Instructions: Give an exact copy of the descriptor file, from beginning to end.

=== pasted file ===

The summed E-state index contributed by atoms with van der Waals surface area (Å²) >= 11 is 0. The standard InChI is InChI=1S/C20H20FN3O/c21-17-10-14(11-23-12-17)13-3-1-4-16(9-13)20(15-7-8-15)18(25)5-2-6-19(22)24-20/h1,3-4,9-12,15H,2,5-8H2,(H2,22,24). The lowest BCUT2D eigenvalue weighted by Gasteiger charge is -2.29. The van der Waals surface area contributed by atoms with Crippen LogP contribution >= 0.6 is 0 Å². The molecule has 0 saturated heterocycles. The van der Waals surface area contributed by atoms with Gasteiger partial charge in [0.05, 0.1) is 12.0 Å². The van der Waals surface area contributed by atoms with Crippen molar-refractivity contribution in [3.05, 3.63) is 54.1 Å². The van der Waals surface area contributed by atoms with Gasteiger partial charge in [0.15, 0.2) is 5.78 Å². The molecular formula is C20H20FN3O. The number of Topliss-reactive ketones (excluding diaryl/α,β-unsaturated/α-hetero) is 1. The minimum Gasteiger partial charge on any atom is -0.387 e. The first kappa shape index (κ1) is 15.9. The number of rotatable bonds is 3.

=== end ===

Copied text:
The summed E-state index contributed by atoms with van der Waals surface area (Å²) >= 11 is 0. The standard InChI is InChI=1S/C20H20FN3O/c21-17-10-14(11-23-12-17)13-3-1-4-16(9-13)20(15-7-8-15)18(25)5-2-6-19(22)24-20/h1,3-4,9-12,15H,2,5-8H2,(H2,22,24). The lowest BCUT2D eigenvalue weighted by Gasteiger charge is -2.29. The van der Waals surface area contributed by atoms with Crippen LogP contribution >= 0.6 is 0 Å². The molecule has 0 saturated heterocycles. The van der Waals surface area contributed by atoms with Gasteiger partial charge in [0.05, 0.1) is 12.0 Å². The van der Waals surface area contributed by atoms with Crippen molar-refractivity contribution in [3.05, 3.63) is 54.1 Å². The van der Waals surface area contributed by atoms with Gasteiger partial charge in [0.15, 0.2) is 5.78 Å². The molecular formula is C20H20FN3O. The number of Topliss-reactive ketones (excluding diaryl/α,β-unsaturated/α-hetero) is 1. The minimum Gasteiger partial charge on any atom is -0.387 e. The first kappa shape index (κ1) is 15.9. The number of rotatable bonds is 3.